Till August 1987 markets were favorable. In fact, as per the records of 25th August 1987, the Dow was of a 2722.44, which was almost a record hike. But after that, it only started to depreciate. An 8.4% drop was recorded on September 22nd, 1987. But then there was an increase of Dow again. A 5.9% increase was recorded on the 2nd of October 1987. But that was only for the time being. Once again the Dow started to fall and by October 19th the market had badly crashed; so much so that the Dow had dropped to 508. That would be almost a 22.6% drop on that single day. And if the drop had to be measured from the peak on 25th August, it was a whopping 36.7%. October 19th has since been referred to as the Black Monday.
During the 1920s, the U.S. stock market underwent rapid expansion, reaching its peak in August 1929, after a period of wild speculation. By then, production had already declined and unemployment had risen, leaving stocks in great excess of their real value. Among the other causes of the eventual market collapse were low wages, the proliferation of debt, a struggling agricultural sector and an excess of large bank loans that could not be liquidated.

Plummeting rupee: The domestic currency has set a fresh record this morning at 73.77 against the US dollar, after breaching the 73 mark yesterday. This weighed heavily on investor sentiment. It has depreciated nearly 14 per cent in the year so far. Meanwhile, the dollar has strengthened, boosted by a spike in Treasury yields following upbeat US data and the hawkish stance of the US Federal Reserve.
Interest rates are another important factor to consider. The Fed has only raised interest rates one half of a percent, but actual mortgage rates have come back down. That said, rates could eventually rise, so it’s wise for investors to prepare a strategy for when that occurs as it can impact their ability to finance an investment portfolio. Update: Mortgage rates have started to rise as the Fed continues to increase rates.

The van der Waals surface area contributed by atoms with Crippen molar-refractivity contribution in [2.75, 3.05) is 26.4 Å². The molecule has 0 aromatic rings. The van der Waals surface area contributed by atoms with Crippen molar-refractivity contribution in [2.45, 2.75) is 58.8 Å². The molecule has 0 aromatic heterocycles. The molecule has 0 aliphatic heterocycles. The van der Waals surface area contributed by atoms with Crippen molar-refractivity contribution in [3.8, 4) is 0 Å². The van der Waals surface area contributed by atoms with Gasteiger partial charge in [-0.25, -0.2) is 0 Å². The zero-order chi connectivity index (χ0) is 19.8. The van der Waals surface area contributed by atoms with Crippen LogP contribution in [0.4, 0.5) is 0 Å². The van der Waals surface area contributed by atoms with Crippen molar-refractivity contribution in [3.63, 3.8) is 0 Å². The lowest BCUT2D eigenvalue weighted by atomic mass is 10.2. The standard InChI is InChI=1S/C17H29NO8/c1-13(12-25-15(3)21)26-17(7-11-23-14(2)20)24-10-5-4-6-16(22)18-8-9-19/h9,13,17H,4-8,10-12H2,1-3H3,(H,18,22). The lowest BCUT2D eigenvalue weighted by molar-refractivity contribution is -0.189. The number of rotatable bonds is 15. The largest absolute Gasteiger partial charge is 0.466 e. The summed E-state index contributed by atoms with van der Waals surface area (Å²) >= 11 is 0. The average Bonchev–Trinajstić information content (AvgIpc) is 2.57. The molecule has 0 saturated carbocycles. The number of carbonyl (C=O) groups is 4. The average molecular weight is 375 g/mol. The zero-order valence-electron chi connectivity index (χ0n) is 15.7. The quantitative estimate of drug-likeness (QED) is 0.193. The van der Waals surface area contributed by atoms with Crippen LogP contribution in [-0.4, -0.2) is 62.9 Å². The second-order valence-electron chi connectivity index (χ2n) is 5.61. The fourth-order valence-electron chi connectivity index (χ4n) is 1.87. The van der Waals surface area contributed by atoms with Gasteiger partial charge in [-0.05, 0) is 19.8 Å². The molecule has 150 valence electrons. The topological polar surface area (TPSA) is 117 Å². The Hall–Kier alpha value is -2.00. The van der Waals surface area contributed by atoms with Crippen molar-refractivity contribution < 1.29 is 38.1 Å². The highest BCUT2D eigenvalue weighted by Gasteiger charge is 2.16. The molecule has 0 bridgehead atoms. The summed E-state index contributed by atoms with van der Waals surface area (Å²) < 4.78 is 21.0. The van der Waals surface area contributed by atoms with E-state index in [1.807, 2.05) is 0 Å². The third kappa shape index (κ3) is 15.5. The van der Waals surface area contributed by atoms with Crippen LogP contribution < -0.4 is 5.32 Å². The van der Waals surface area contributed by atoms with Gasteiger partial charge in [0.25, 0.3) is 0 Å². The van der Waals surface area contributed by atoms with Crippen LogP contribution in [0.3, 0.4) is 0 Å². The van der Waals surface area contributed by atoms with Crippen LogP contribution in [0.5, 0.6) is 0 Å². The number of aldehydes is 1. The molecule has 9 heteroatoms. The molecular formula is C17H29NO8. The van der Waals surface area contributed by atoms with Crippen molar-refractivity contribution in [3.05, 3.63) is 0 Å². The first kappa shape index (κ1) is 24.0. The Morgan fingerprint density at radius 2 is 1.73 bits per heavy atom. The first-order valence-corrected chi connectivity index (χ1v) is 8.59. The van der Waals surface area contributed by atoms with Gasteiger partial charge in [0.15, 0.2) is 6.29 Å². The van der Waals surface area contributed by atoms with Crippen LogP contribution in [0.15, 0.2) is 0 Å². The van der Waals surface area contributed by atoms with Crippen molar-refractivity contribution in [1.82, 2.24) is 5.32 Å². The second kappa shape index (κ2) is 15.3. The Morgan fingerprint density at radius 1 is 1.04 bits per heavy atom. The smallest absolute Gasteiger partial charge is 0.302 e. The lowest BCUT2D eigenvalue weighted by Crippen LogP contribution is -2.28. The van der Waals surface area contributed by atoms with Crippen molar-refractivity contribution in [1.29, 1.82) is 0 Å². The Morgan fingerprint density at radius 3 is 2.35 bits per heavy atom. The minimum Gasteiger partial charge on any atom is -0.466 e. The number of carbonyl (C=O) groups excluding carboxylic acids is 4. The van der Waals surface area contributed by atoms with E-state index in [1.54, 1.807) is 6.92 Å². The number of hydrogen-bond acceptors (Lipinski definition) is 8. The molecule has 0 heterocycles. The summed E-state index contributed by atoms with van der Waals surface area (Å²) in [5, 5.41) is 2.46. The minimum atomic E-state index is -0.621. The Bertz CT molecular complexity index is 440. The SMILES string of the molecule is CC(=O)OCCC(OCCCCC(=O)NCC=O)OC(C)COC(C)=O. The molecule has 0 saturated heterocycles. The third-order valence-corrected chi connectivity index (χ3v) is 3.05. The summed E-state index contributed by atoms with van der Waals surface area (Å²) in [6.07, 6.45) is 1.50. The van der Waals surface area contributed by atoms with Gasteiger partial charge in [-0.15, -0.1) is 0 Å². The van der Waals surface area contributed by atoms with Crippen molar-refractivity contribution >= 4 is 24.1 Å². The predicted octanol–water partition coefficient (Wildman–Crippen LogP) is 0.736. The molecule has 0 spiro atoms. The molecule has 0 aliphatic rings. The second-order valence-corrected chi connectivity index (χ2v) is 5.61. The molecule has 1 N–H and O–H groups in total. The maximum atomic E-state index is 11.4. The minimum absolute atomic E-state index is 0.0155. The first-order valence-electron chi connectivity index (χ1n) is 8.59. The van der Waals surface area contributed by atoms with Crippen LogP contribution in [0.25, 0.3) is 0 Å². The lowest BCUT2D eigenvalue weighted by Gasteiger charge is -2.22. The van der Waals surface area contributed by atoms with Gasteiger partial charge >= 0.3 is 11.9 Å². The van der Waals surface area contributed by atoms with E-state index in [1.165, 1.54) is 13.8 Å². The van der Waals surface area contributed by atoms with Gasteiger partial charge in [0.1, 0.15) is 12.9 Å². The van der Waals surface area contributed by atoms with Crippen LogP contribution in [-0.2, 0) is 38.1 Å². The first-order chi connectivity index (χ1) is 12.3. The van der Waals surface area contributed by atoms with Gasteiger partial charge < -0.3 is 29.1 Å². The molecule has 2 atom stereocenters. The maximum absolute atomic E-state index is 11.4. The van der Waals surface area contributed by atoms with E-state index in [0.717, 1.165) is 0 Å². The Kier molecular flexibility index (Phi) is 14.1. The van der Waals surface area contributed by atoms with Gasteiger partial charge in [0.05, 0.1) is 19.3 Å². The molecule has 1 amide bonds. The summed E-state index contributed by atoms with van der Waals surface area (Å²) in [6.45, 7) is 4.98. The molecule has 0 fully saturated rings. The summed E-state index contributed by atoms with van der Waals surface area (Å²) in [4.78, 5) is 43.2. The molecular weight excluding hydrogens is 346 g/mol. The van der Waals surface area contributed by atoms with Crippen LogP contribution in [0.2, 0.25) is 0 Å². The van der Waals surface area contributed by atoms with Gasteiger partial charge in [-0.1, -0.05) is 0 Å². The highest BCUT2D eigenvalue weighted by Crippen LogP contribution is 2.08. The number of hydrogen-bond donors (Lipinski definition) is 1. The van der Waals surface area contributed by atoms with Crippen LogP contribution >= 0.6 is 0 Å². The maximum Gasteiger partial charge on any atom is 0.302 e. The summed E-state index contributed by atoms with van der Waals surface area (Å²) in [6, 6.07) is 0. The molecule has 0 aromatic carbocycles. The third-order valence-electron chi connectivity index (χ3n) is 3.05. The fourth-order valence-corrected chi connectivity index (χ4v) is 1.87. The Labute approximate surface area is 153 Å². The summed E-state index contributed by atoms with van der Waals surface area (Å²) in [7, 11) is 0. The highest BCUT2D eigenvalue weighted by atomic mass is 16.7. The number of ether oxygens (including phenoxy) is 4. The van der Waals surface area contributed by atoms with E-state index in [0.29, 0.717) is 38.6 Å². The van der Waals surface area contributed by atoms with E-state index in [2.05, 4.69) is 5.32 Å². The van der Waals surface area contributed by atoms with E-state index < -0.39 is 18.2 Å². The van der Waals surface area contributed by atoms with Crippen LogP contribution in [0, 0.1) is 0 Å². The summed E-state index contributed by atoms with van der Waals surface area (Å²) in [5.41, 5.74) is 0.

The next step that was taken was striving to make reforms in accounts. That implied that the companies now needed to make clearer balance sheets that disclosed more information on the transactions and investments of the company. The companies were asked to make a proper disclosure of all details such as stock options and investments that were made offshore by the companies. This was done to give the investors a better understanding of a company before they actually did invest in a particular company. Since this was not mandatory earlier, the investors couldn’t judge a company properly and invest in nonprofitable ventures which led to losses. Since the conflict of interest of the research firms led to losses, the new rule that was laid was that the investment bankers and the research analysts had to work separately. This was needed to be followed very strictly as there were high penalties charged in case of breach of regulations.

Market collapses can really hurt older investors. A stock market collapse can inflict damage across the board, demographically, but the impact on older Americans is especially onerous. Think of a 67-year-old retiree whose assets are largely tied up in the stock market: The value of those assets plummets after a market crash. While a 25-year-old has plenty of time to rebuild portfolio assets, a 67-year-old does not, and doesn't have the needed income any longer to even play "catch up" in the stock market.
These bold plans have led the rating agency Moody’s to downgrade Italy’s sovereign debt to one notch above junk.  Uncertainty in Italy is a major geopolitical factor weighing on global sentiment.  Investors are rightly concerned about the Rome-Brussels stand-off, given that Italy is the Eurozone’s third-largest economy and its debt is held by every major bank in Europe—and most in the U.S. As interest rates rise in Italy, the prospect of insolvency rises alongside.
So how do you react to this? The initial reaction towards a market crash prediction would be selling off all the assets. There are two reasons why this approach is not ideal. One, the market is a tricky place, which quite often messes with predictions. Even in 2012, speculations were rife that a market crash was imminent, but nothing of that sort happened.